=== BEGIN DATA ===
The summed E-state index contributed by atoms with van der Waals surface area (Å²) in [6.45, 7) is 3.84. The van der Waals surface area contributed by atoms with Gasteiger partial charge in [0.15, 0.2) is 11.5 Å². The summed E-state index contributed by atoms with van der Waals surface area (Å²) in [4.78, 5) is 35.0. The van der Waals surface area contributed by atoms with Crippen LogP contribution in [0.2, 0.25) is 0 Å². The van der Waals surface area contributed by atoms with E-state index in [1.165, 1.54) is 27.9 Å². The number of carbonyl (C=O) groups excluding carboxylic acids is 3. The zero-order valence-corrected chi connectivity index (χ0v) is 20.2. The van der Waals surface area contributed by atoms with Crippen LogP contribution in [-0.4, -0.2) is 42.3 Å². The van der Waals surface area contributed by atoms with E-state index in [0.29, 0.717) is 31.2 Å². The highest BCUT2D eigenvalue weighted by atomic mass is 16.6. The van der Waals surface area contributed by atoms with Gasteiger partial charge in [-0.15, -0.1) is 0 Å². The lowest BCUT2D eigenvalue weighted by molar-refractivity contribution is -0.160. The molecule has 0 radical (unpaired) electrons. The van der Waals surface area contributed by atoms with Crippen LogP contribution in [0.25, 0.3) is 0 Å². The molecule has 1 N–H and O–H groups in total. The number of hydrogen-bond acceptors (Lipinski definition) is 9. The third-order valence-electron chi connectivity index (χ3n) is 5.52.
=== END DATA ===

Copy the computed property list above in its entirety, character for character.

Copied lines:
The summed E-state index contributed by atoms with van der Waals surface area (Å²) in [6.45, 7) is 3.84. The van der Waals surface area contributed by atoms with Gasteiger partial charge in [0.15, 0.2) is 11.5 Å². The summed E-state index contributed by atoms with van der Waals surface area (Å²) in [4.78, 5) is 35.0. The van der Waals surface area contributed by atoms with Crippen LogP contribution in [0.2, 0.25) is 0 Å². The van der Waals surface area contributed by atoms with E-state index in [1.165, 1.54) is 27.9 Å². The number of carbonyl (C=O) groups excluding carboxylic acids is 3. The zero-order valence-corrected chi connectivity index (χ0v) is 20.2. The van der Waals surface area contributed by atoms with Crippen LogP contribution in [-0.4, -0.2) is 42.3 Å². The van der Waals surface area contributed by atoms with E-state index in [0.29, 0.717) is 31.2 Å². The highest BCUT2D eigenvalue weighted by atomic mass is 16.6. The van der Waals surface area contributed by atoms with Gasteiger partial charge in [-0.15, -0.1) is 0 Å². The lowest BCUT2D eigenvalue weighted by molar-refractivity contribution is -0.160. The molecule has 0 radical (unpaired) electrons. The van der Waals surface area contributed by atoms with Crippen LogP contribution in [0.25, 0.3) is 0 Å². The molecule has 1 N–H and O–H groups in total. The number of hydrogen-bond acceptors (Lipinski definition) is 9. The third-order valence-electron chi connectivity index (χ3n) is 5.52.